Development of a Diesel Passenger Car Meeting Tier 2 Emissions Levels 2004-01-0581
Increasing fuel costs, the need to reduce dependence on foreign oil as well as the high efficiency and the desire for superior durability have caused the diesel engine to again become a prime target for light-duty vehicle applications in the United States. In support of this the U.S. Department of Energy (DOE) has engaged in a test project under the Advanced Petroleum Based Fuels-Diesel Emission Control (APBF-DEC) activity to develop a passenger car with the capability to demonstrate compliance with Tier 2 Bin 5 emission targets with a fresh emission control catalyst system. In order to achieve this goal, a prototype engine was installed in a passenger car and optimized to provide the lowest practical level of engine-out emissions. While this optimized calibration proved capable of meeting Euro 4 emission regulations for nitrogen oxides (NOx) on an engine-out basis, a further reduction of 85% in both NOx and particulate matter (PM) emissions was necessary to meet the stringent Tier 2 Bin 5 emission levels.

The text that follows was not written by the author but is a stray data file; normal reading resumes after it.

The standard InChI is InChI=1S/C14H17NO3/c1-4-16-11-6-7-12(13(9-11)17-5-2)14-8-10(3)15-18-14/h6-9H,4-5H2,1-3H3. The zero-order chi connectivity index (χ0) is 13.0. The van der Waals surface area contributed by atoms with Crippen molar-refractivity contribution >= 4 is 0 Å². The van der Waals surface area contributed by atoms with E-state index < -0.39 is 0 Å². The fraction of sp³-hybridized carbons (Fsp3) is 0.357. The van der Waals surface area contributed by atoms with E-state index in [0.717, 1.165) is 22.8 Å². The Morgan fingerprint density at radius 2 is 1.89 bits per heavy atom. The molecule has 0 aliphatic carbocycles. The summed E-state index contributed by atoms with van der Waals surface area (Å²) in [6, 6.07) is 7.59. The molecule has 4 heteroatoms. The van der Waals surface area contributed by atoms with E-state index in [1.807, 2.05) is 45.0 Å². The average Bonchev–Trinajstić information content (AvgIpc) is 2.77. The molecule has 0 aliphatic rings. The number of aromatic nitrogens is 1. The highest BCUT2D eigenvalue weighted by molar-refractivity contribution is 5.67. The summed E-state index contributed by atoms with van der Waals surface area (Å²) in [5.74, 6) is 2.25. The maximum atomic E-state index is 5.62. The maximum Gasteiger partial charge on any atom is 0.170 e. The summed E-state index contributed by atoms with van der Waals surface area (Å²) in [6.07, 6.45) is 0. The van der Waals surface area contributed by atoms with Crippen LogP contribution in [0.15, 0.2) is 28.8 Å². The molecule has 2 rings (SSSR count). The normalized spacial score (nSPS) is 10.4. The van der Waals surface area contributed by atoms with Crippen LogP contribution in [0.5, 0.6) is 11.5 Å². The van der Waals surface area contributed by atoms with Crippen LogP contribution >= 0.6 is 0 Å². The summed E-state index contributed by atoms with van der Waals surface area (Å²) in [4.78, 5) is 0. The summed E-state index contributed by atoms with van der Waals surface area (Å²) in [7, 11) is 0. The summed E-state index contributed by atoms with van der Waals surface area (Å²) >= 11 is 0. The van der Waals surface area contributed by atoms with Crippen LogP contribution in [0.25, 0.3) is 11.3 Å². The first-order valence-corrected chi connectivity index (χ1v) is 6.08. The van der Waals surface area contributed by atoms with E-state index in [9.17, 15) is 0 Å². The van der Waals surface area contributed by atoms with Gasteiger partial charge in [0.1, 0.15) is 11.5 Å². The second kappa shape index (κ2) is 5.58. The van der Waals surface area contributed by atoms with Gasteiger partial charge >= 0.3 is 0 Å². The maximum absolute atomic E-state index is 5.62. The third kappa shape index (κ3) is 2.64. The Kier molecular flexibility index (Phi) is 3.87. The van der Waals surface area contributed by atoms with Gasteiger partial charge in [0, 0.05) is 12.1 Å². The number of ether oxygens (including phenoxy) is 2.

The emission control system was subsequently optimized in the test cell under steady-state and transient conditions. A rapid warm-up strategy was developed to achieve the fastest possible catalyst light-off under cold start conditions. The catalyst performance was mapped and optimized under numerous load and speed conditions with different lean-rich modulation approaches. Finally, diesel particulate filter (DPF) regeneration as well as desulfurization strategies were developed under this project.
Vehicle tests with development emission control systems proved that the combination of low engine-out emissions, in conjunction with a sophisticated regeneration strategy, were able to meet Tier 2 Bin 5 emission levels.